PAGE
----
5 reasons why 1.5 °C is trade union business
Climate change impacts all workers. Limiting global warming to 1.5°C will make a tangible difference.
Here are five reasons why 1.5°C is trade union business!
1. Climate change impacts all workers.
All workers are affected by climate change. This is due to extreme weather – days of extreme heat, increased frequency of deadly storms, and bushfires – as well as increases in the cost of food and essential services, the spread of disease, increased political instability, conflict, war and forced migration. The IPCC Report of October 2018 shows we have no time to lose – it is situation critical! Read the IPCC Report.
2. The impact on workers is not even.
Low paid, vulnerable, informal and women workers across the Asia-Pacific region are impacted the most. Climate change makes their livelihoods more precarious, erodes human rights and causes inequality to skyrocket. Research has shown that women bear the brunt of extreme weather events where housing might be destroyed – families lose their income and children suffer complex diseases. Another example is informal labourers who lose available work hours due to consecutive days of extreme heat. These low paid, casualised outdoor workers end up taking home even less of their already meagre earnings. *Climate Change and Labour: Impacts of Heat in the Workplace, ILO April 2016
3. Limiting global warming to 1.5°C will make a tangible difference for workers.
Scientists have made it very clear that holding global warming to 1.5°C is…
- …still possible through rapidly eliminating carbon emissions from the global economy to zero before 2050 (we are currently sitting at 1°C of human-caused warming!).
- …the best outcome for the planet. Compared to 2°C, limiting warming to 1.5°C will greatly reduce the devastating impacts on workers’ livelihoods, biodiversity, public health and out-of-control weather events.
- …critical! If we push warming towards 2°C we are in dangerous territory. Feedback cycles such as the melting of the permafrost in the artic will release huge amounts of potent methane gas into the atmosphere. This will fuel warming even further to the point whereby humans can no longer make decisions to control global warming, and where warming spirals out of control with catastrophic implications to all life and eco-systems.
4. Neoliberalism has fuelled the climate crisis.
Lack of action on global warming over the last 30 years has a strong correlation to the rise and imposition of neoliberalism. Instead of strong regulation and public goods approaches to eliminating carbon pollution and moving towards clean economies, action by governments around the world has been eroded through the ideological imposition of privatisation of energy systems, corporate influence on governments for profit, and solutions which promote further the market. The ongoing growth in global emissions and the state of the current climate crisis is testimony to the great failure of this approach.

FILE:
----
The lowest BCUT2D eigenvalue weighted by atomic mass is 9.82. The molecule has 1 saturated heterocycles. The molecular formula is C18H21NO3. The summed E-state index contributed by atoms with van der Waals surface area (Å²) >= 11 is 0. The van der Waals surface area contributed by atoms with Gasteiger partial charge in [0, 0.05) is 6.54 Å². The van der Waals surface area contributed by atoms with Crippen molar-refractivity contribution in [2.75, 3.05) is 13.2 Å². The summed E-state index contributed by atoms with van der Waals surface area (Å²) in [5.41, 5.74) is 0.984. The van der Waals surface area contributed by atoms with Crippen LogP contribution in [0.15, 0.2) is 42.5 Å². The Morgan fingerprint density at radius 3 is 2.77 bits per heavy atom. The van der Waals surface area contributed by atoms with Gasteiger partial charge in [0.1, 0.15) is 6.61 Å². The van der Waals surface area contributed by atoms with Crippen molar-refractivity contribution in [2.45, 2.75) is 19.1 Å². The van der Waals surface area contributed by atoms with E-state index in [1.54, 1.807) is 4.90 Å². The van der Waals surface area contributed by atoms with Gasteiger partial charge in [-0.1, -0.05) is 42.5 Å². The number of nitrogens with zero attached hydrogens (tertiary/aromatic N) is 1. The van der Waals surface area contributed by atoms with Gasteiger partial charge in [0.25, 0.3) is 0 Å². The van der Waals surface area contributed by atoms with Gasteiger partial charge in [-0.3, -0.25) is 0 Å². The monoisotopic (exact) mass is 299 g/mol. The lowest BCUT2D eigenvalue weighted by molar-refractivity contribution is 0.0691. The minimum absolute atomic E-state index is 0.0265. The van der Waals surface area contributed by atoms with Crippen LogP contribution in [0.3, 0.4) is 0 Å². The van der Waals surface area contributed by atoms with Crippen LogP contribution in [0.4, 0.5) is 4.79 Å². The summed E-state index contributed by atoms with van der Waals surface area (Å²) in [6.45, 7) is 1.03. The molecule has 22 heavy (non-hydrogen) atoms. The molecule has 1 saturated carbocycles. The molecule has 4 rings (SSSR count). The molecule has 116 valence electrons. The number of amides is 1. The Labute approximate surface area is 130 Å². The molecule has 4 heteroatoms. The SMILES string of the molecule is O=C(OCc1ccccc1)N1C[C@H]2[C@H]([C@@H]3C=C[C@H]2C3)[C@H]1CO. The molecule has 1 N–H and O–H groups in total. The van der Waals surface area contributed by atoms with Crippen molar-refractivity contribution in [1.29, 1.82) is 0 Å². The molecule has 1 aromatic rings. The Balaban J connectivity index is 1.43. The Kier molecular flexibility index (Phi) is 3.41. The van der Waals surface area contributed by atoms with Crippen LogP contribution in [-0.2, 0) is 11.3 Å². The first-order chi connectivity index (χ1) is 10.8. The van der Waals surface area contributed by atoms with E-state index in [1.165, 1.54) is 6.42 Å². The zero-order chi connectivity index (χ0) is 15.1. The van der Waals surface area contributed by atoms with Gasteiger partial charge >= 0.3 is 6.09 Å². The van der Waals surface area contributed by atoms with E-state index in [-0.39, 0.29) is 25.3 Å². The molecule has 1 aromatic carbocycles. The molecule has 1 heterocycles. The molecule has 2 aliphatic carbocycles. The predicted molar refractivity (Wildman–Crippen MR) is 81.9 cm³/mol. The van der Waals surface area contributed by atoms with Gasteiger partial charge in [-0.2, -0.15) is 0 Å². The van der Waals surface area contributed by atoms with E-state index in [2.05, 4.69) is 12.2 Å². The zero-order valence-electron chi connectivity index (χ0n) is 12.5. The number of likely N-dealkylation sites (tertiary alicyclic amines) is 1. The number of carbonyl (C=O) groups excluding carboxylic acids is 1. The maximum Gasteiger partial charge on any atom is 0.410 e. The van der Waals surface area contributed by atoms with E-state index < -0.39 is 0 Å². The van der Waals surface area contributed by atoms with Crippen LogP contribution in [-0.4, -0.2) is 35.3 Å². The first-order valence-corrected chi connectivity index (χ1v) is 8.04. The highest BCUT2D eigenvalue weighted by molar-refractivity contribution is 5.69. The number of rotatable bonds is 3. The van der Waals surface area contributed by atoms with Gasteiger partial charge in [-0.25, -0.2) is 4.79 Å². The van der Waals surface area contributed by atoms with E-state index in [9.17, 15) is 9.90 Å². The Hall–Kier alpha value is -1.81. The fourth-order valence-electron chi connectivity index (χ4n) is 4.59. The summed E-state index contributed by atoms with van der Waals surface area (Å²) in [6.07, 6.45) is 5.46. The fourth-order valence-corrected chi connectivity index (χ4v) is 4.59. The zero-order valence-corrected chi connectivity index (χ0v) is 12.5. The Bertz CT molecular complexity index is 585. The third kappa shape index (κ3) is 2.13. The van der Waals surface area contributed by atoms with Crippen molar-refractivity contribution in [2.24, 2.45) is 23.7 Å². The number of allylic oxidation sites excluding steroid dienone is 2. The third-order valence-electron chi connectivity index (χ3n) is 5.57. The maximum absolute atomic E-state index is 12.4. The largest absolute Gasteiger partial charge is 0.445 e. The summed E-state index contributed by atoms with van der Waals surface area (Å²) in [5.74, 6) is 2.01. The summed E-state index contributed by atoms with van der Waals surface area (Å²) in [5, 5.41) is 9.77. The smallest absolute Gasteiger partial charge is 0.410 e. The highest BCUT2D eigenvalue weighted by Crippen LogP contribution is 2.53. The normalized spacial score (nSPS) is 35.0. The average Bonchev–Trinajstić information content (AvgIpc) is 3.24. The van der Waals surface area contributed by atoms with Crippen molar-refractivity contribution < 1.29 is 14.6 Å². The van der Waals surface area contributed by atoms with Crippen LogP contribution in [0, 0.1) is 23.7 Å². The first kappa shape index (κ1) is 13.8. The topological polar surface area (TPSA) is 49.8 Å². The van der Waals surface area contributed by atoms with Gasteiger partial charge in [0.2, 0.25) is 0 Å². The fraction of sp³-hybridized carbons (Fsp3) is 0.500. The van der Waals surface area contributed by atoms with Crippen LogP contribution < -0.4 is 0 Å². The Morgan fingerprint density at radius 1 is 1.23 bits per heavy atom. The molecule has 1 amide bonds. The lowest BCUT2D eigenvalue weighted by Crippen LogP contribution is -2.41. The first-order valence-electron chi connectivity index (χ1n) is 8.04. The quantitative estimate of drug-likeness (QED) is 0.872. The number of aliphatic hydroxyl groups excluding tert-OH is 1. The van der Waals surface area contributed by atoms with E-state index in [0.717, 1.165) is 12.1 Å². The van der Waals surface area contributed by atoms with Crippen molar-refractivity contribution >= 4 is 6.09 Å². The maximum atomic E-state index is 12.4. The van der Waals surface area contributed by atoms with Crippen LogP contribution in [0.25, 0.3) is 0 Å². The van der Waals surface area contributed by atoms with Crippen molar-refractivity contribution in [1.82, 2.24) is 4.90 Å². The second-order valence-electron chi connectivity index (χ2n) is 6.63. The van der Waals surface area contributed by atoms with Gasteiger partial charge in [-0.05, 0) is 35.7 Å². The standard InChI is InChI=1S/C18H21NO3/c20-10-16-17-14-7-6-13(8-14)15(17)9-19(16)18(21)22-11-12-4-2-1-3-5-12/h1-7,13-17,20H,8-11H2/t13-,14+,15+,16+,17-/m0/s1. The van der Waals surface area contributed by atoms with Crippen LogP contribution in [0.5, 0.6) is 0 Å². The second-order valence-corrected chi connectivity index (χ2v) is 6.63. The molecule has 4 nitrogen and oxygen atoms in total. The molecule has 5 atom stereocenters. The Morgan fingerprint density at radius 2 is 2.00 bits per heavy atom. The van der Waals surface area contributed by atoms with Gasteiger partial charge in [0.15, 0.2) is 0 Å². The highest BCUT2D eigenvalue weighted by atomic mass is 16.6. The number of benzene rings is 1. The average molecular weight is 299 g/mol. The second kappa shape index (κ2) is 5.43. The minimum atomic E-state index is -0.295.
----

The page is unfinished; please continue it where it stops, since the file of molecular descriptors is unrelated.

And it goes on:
5. Unions can combat dangerous global warming and build a safe, just and fair climate for all workers!
Unions are key leaders in the movement beyond the cruelty of neoliberalism. The climate crisis is a potent organising tool if we work effectively. Vibrant examples are emerging across the Asia-Pacific region, of unions building power through climate organising. This can be seen in India, Nepal, the Philippines, Australia and New Zealand. Unions are harnessing the collective power of workers to change the rules and find fair and just solutions and systems. This addresses the urgent need for decarbonisation, along with demands for a just transition, decent work, union rights, connected communities and healthy environments. Workers have a safe climate to win and unions are the vehicle for this transformation!
Union Aid Abroad – APHEDA works with unions and allies across the Asia – Pacific region for climate justice, energy democracy and just transition. If you have ideas or would like further information on our program you can email our organiser Tom Reddington at firstname.lastname@example.org